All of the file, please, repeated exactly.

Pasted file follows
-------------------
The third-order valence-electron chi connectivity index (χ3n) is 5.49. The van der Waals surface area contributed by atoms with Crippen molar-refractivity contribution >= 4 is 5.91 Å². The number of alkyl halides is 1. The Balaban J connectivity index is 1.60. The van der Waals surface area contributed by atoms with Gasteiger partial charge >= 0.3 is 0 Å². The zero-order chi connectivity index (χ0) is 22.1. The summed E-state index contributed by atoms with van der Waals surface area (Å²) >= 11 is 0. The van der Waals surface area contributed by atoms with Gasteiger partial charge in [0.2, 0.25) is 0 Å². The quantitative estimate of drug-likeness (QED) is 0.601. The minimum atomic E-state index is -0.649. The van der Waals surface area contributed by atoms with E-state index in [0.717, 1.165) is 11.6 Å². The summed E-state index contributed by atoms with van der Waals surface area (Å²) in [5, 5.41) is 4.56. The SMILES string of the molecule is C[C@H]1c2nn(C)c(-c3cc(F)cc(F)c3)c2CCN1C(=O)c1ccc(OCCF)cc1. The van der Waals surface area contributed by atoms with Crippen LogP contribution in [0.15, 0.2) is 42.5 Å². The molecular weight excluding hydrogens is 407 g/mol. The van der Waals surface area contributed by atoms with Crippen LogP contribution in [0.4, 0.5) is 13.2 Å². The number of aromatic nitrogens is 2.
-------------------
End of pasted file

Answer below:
The third-order valence-electron chi connectivity index (χ3n) is 5.49. The van der Waals surface area contributed by atoms with Crippen molar-refractivity contribution >= 4 is 5.91 Å². The number of alkyl halides is 1. The Balaban J connectivity index is 1.60. The van der Waals surface area contributed by atoms with Gasteiger partial charge >= 0.3 is 0 Å². The zero-order chi connectivity index (χ0) is 22.1. The summed E-state index contributed by atoms with van der Waals surface area (Å²) >= 11 is 0. The van der Waals surface area contributed by atoms with Gasteiger partial charge in [0.2, 0.25) is 0 Å². The quantitative estimate of drug-likeness (QED) is 0.601. The minimum atomic E-state index is -0.649. The van der Waals surface area contributed by atoms with E-state index in [0.717, 1.165) is 11.6 Å². The summed E-state index contributed by atoms with van der Waals surface area (Å²) in [5, 5.41) is 4.56. The SMILES string of the molecule is C[C@H]1c2nn(C)c(-c3cc(F)cc(F)c3)c2CCN1C(=O)c1ccc(OCCF)cc1. The van der Waals surface area contributed by atoms with Crippen LogP contribution in [0.15, 0.2) is 42.5 Å². The molecular weight excluding hydrogens is 407 g/mol. The van der Waals surface area contributed by atoms with Crippen LogP contribution in [0.4, 0.5) is 13.2 Å². The number of aromatic nitrogens is 2.